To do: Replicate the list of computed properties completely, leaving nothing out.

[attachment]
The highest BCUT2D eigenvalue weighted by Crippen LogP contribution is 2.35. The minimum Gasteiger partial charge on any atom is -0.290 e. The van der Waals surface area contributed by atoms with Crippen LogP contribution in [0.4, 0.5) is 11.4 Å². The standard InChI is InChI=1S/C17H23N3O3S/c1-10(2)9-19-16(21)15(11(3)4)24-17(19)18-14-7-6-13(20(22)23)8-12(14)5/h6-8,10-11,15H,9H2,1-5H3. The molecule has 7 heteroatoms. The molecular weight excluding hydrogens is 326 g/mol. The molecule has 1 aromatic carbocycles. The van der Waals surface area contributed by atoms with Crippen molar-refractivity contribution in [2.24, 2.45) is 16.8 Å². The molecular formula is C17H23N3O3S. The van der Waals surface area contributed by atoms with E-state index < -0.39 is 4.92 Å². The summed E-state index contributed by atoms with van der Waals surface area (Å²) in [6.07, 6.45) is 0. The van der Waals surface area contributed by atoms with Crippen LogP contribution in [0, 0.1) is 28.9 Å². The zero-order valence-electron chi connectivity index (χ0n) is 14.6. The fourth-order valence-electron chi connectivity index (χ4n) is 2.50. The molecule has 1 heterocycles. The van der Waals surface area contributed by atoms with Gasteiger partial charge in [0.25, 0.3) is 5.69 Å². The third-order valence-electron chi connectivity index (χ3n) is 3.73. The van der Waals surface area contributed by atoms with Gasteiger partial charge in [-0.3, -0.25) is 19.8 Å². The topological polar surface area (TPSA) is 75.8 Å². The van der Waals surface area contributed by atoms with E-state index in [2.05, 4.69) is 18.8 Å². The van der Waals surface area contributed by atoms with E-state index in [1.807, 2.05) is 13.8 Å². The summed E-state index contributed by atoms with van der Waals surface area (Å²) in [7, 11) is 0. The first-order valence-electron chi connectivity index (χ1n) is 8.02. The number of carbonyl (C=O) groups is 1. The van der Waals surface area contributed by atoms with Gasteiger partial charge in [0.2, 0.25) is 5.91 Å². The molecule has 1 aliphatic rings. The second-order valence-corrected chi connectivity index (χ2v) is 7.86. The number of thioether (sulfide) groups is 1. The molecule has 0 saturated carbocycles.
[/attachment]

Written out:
The highest BCUT2D eigenvalue weighted by Crippen LogP contribution is 2.35. The minimum Gasteiger partial charge on any atom is -0.290 e. The van der Waals surface area contributed by atoms with Crippen LogP contribution in [0.4, 0.5) is 11.4 Å². The standard InChI is InChI=1S/C17H23N3O3S/c1-10(2)9-19-16(21)15(11(3)4)24-17(19)18-14-7-6-13(20(22)23)8-12(14)5/h6-8,10-11,15H,9H2,1-5H3. The molecule has 7 heteroatoms. The molecular weight excluding hydrogens is 326 g/mol. The molecule has 1 aromatic carbocycles. The van der Waals surface area contributed by atoms with Crippen molar-refractivity contribution in [2.24, 2.45) is 16.8 Å². The molecular formula is C17H23N3O3S. The van der Waals surface area contributed by atoms with E-state index < -0.39 is 4.92 Å². The summed E-state index contributed by atoms with van der Waals surface area (Å²) in [6.07, 6.45) is 0. The van der Waals surface area contributed by atoms with Crippen LogP contribution in [0, 0.1) is 28.9 Å². The zero-order valence-electron chi connectivity index (χ0n) is 14.6. The fourth-order valence-electron chi connectivity index (χ4n) is 2.50. The molecule has 1 heterocycles. The van der Waals surface area contributed by atoms with Gasteiger partial charge in [0.25, 0.3) is 5.69 Å². The third-order valence-electron chi connectivity index (χ3n) is 3.73. The van der Waals surface area contributed by atoms with Gasteiger partial charge in [-0.3, -0.25) is 19.8 Å². The topological polar surface area (TPSA) is 75.8 Å². The van der Waals surface area contributed by atoms with E-state index in [2.05, 4.69) is 18.8 Å². The van der Waals surface area contributed by atoms with E-state index in [1.807, 2.05) is 13.8 Å². The summed E-state index contributed by atoms with van der Waals surface area (Å²) in [7, 11) is 0. The first-order valence-electron chi connectivity index (χ1n) is 8.02. The number of carbonyl (C=O) groups is 1. The van der Waals surface area contributed by atoms with Gasteiger partial charge in [0.2, 0.25) is 5.91 Å². The molecule has 1 aliphatic rings. The second-order valence-corrected chi connectivity index (χ2v) is 7.86. The number of thioether (sulfide) groups is 1. The molecule has 0 saturated carbocycles.